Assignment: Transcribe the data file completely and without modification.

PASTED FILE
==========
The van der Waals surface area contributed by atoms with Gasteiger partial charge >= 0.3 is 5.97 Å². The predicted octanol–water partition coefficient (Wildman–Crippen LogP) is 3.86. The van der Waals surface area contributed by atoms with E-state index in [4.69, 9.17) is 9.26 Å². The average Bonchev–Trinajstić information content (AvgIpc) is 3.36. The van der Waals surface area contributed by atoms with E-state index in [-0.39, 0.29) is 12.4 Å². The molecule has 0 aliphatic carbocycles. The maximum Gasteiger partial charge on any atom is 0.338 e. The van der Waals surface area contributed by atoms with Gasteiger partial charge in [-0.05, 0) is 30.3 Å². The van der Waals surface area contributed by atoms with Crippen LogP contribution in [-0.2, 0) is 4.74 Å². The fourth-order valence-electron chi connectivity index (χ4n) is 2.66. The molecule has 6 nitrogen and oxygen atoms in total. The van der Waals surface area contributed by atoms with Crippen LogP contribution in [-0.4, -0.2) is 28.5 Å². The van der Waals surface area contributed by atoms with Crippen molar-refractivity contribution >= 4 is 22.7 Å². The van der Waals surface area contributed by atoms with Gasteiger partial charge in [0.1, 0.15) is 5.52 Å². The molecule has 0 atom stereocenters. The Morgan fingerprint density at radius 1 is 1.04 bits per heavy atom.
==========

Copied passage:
The van der Waals surface area contributed by atoms with Gasteiger partial charge >= 0.3 is 5.97 Å². The predicted octanol–water partition coefficient (Wildman–Crippen LogP) is 3.86. The van der Waals surface area contributed by atoms with E-state index in [4.69, 9.17) is 9.26 Å². The average Bonchev–Trinajstić information content (AvgIpc) is 3.36. The van der Waals surface area contributed by atoms with E-state index in [-0.39, 0.29) is 12.4 Å². The molecule has 0 aliphatic carbocycles. The maximum Gasteiger partial charge on any atom is 0.338 e. The van der Waals surface area contributed by atoms with Gasteiger partial charge in [-0.05, 0) is 30.3 Å². The van der Waals surface area contributed by atoms with Crippen LogP contribution in [-0.2, 0) is 4.74 Å². The fourth-order valence-electron chi connectivity index (χ4n) is 2.66. The molecule has 6 nitrogen and oxygen atoms in total. The van der Waals surface area contributed by atoms with Crippen LogP contribution in [-0.4, -0.2) is 28.5 Å². The van der Waals surface area contributed by atoms with Crippen molar-refractivity contribution >= 4 is 22.7 Å². The van der Waals surface area contributed by atoms with Gasteiger partial charge in [0.1, 0.15) is 5.52 Å². The molecule has 0 atom stereocenters. The Morgan fingerprint density at radius 1 is 1.04 bits per heavy atom.